Campsite Atop Gunung Arjuno (Arjuno-Welirang Range) in East Java

•September 15, 2015 • Leave a Comment

Into the Jungle

•July 17, 2015 • 1 Comment

Time lapse of an evening on our liveboard in Central Kalimantan (Borneo).

Sunset in West Sumatra

•December 13, 2014 • Leave a Comment

Alan Watts on Adventure (Outside Magazine Video)

•November 7, 2014 • Leave a Comment

Screen Shot 2014-11-07 at 2.53.25 PM

Click on the photo above (or link here) to check out Outside Magazine’s beautiful new short on life as adventure – words from the great Alan Watts.

If you awaken from this illusion and you understand that black implies white, self implies other, life implies death (or shall I say death implies life?), you can feel yourself – not as a stranger in the world, not as something here on probation, not as something that has arrived here by fluke – but you can begin to feel your own existence as absolutely fundamental.

I am not trying to sell you on this idea in the sense of converting you to it, I want you to play with it. I want you to think of its possibilities, I am not trying to prove it. I am just putting it forward as a possibility of life to think about. So then, let’s suppose that you were able every night to dream any dream you wanted to dream, and that you could for example have the power within one night to dream 75 years of time, or any length of time you wanted to have.

And you would, naturally, as you began on this adventure of dreams, you would fulfill all your wishes. You would have every kind of pleasure during your sleep. And after several nights of 75 years of total pleasure each you would say “Well that was pretty great”. But now let’s have a surprise, let’s have a dream which isn’t under control, where something is gonna happen to me that I don’t know what it’s gonna be.

And you would dig that and would come out of that and you would say “Wow that was a close shave, wasn’t it?”. Then you would get more and more adventurous and you would make further- and further-out gambles what you would dream. And finally, you would dream where you are now. You would dream the dream of living the life that you are actually living today.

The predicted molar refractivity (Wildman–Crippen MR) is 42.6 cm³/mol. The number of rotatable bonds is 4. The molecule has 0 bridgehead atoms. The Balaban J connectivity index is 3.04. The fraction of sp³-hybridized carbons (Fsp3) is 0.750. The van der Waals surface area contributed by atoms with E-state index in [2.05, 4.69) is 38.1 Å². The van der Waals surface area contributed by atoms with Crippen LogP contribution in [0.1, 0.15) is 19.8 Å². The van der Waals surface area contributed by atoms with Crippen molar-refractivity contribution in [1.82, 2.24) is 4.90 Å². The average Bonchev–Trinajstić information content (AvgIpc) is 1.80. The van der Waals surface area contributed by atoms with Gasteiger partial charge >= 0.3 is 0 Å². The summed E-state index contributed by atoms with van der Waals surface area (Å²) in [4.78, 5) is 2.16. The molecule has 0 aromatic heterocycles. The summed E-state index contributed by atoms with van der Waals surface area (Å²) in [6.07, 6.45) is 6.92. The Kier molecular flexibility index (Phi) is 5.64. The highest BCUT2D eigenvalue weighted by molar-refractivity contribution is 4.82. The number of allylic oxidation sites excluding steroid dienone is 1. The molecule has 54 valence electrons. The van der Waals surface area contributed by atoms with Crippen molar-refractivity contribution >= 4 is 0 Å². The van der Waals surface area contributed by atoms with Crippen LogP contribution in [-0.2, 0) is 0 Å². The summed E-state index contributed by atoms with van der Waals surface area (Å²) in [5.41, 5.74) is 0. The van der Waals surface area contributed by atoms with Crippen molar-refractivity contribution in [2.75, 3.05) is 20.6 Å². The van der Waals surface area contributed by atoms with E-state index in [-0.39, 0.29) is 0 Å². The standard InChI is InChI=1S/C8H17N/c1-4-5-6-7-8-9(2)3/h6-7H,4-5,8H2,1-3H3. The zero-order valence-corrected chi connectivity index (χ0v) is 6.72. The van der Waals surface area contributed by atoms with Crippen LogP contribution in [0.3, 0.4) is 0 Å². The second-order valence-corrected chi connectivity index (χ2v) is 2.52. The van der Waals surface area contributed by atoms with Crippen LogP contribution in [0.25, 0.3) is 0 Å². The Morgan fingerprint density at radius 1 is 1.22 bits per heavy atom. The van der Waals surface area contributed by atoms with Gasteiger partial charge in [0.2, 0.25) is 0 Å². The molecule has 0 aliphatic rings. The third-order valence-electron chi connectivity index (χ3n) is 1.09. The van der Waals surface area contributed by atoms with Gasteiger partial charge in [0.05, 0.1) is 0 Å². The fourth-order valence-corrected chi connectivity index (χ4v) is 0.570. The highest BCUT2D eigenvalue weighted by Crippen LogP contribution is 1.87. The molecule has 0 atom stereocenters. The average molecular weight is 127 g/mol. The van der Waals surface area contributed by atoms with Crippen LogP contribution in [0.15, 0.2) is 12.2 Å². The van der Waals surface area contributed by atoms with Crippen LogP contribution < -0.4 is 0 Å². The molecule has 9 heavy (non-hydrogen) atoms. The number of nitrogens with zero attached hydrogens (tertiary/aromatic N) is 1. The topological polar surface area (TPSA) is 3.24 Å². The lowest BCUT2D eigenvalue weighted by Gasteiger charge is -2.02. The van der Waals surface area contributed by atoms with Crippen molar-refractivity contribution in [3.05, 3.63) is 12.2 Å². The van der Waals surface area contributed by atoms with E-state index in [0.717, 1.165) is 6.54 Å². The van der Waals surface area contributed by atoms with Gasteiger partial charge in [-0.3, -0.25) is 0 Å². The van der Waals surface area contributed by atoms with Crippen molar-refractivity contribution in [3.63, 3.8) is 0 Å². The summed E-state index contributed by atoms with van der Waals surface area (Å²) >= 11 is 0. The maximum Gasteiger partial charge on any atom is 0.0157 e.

That would be within the infinite multiplicity of choices you would have – of playing that you weren’t god, because the whole nature of the godhead, according to this idea, is to play that he is not. So in this idea then, everybody is fundamentally the ultimate reality, not god in a politically kingly sense, but god in the sense of being the self, the deep-down basic whatever there is. And you are all that, only you are pretending you are not.

Alan Watts

Summit at Mt. Merbabu

•August 18, 2014 • Leave a Comment

Here is a time lapse from our campsite at Puncak (Summit) #3 atop Mt. Merbabu in Central Java, Indonesia.  Full info on the hike available at Gunung Bagging.

Camping at Monk’s Lake in Kirirom National Park

•August 5, 2014 • Leave a Comment

Assorted shots from my two-day mountain biking and camping in Kirirom National Park a few months ago.  Started cycling at Discovery Farms (approx. 8km from bottom of mountain road) and endured the grueling 30km climb up to Monk’s Lake near the summit.  Camped alongside the lake and woke up early to follow the Kirirom Backdoor Trail down to Route 4.  Hitched a ride back to Phnom Penh on a passing delivery truck for 20,000 riel.

The Kirirom Backdoor Trail remains largely intact, except for a portion near the third to last river/stream crossing where the trail is completely overgrown and I had to drag my bike across a precarious-looking fallen tree (see 0:43 in the video).  Happy to send along GPS coordinates and trail info to anyone interested.  Remains one of my favorite camping spots and trails in Cambodia.

Finding the Courage to End Well

•July 31, 2014 • Leave a Comment

As a former staff member and board member, I am admittedly biased when I say that I am continually impressed by the poise, transparency and focus of the PEPY Cambodia team.  In their effort to better serve the needs of the local community, they’ve had to make tough decisions to wrap up formerly-core programs at the local junior high school and pivot to a new, more impactful intervention with high school graduates.

The team has been mindful in engaging all stakeholders throughout the difficult process, including the wider development community.  This stakeholder is often neglected, since NGOs rarely tend to publicly admit hardships and failures out of fear of losing donor funding or government approval/endorsement.  PEPY’s commitment to sharing lessons learned and best practices, as well as transparency with all stakeholders (PEPY employees, government partners, beneficiaries, community members) throughout the process, should be commended.  How else will the sector become more effective?

You can read the full PEPY blog about the program transition here.


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